Airport commission approves ordinance change on communication tower
At this afternoon’s Airport Commission meeting, a zoning ordinance change relating to communication towers was approved unanimously. City development coordinator Brian Wilke gave some introductory comments about the item, and then Ray Arbet, public works director for Kenosha County, also spoke. On August 9th, the City Plan Commission gave their approval as well. See the related article: City Plan Commission Approves Ordinance Change on Towers. The Common Council will have to give its final approval.
The zoning ordinance currently regulates height and setbacks for communication towers via the conditional use permit process. Generally speaking, communication (cellular) towers can vary from 100 feet to 150 feet in height. Radio/television/relay towers can be constructed up to 300 feet in height.
Kenosha County currently operates a tower for public safety communication purposes on the property at 5406 – 60th Street. This property is now the Kenosha Commons Apartments, formerly the Kenosha County Highway Department Garage site. That tower needs replacement in the near future and the County wants to locate a tower of similar or taller height in the same vicinity.
It provides key radio equipment communications transmissions for the Kenosha Police Department (KPD), the Kenosha Fire Department, and the Kenosha County Sheriff’s Department. Arbet stated that “the KPD has been using some expensive workarounds. They have relay sites at Tremper High School, and two other satellite relay sites on the north side. Captain Ron Bartholomew would tell you that the conditions are less than ideal.”
An engineering study was done in December of last year, and the results were received in January, which showed that the tower has reached the end of its useful life, which is about 75 years, according to Arbet. He said that they had to look for another piece of municipally-owned piece of property on which to build a new tower. The site chosen was a few blocks west of the current tower, in Nash Park, abutting 60th Street. The current tower is 295 feet in height, and the new tower will be 316 feet in height. The added height is needed to boost the emergency communications for the three departments.
The new tower will be in excess of 300 feet, which is not permitted by the city’s zoning ordinance. The Airport Height Map also restricts height of buildings and structures within three miles of the airport. A tower in excess of 300 feet in the vicinity of the existing tower would not comply with the restrictions of the Airport Height Map.
Arbet replied that an area behind Shop-Ko was also being considered (52nd Avenue and 51st Street), but it was ruled out due to its lower elevation and the added cost of fiber. The number one choice is the Nash Park site.
The Federal Aviation Administration (FAA) also needs to give their approval because the tower sits within five miles of the airport. The FAA needs to make sure that the tower will provide no hazard to navigation. The FAA approval is being sought concurrently with the approval request for the Kenosha zoning ordinance change so as to save time. Arbet said that the request for proposal (RFP) specifications for the tower and the support building will go out next week, and they are looking to get the footings (foundations) in before November 15. The goal is to construct the tower before the end of the year.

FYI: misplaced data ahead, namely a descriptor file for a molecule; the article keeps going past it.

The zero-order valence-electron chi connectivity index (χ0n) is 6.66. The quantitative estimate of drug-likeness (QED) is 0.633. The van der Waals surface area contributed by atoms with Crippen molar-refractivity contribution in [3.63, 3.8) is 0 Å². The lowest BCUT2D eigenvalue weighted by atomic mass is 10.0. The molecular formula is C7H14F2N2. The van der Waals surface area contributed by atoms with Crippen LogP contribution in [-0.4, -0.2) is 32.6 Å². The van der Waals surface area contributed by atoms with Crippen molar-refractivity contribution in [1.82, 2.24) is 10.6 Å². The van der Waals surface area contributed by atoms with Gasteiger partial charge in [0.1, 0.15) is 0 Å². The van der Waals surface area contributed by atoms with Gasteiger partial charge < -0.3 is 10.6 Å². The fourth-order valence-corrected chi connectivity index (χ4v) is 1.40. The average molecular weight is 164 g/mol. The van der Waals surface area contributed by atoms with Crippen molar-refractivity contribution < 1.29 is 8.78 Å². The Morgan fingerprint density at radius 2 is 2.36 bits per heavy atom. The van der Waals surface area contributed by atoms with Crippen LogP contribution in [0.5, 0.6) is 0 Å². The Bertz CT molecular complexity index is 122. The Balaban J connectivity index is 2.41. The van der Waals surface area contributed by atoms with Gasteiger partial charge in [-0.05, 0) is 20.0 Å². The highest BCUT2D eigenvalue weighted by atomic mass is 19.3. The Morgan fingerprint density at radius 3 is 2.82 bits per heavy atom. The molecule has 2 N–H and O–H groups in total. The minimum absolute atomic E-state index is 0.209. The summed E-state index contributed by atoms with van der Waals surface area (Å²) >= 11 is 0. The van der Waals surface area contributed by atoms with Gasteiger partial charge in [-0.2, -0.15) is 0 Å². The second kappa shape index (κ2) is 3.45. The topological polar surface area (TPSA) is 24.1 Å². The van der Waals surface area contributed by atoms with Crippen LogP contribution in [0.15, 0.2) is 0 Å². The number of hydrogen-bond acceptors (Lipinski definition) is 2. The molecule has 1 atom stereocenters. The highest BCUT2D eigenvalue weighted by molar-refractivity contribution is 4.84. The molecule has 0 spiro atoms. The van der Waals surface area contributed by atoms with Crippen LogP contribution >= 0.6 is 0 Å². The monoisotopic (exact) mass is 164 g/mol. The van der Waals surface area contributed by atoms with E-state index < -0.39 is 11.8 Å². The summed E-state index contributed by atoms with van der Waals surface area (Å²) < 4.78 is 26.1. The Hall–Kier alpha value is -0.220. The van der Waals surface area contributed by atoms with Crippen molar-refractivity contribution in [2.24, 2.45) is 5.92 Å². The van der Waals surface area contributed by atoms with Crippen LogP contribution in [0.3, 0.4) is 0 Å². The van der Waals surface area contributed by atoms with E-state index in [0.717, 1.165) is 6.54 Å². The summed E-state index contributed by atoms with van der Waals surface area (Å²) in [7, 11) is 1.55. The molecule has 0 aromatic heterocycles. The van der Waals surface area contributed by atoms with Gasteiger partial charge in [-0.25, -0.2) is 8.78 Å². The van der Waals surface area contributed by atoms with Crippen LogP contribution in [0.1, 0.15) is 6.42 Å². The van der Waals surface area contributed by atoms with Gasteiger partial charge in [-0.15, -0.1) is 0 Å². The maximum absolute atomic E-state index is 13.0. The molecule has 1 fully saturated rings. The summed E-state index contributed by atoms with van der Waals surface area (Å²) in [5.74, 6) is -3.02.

The application was filed with the FAA sixty days ago. Last week, they heard back from them, and they said that a letter of circularization needed to be sent to local airports and local pilots to make sure that there were no negative things. The investigation should be concluded by the end of September.
The tower is essential for public safety communication purposes. Therefore, the city drafted the zoning ordinance to create a conditional use permit for public safety communication towers and antennas.
The conditional use would be allowed in B-2, Community Business, M-1, Light Manufacturing, M-2, Heavy Manufacturing, and IP, Institutional Park Zoning Districts. The height would be established by the Common Council as the review authority.
There is also a proposed exception procedure for the airport height limit. The FAA would have to approve the exception to the height limit before the city can approve an exception. The Airport Commission would also review the exception request.
This conditional use permit would be strictly for towers utilized for public safety communications. Commercial use of the tower, such as cellular antennas or wireless internet services will be strictly prohibited.
“Tonight’s approval merely changed the zoning ordinance to allow for the added height for the communication towers, and to provide a means to handle exceptions,” said development coordinator Brian Wilke. The request for the conditional use permit will need to come before the commission, then be approved by the Common Council.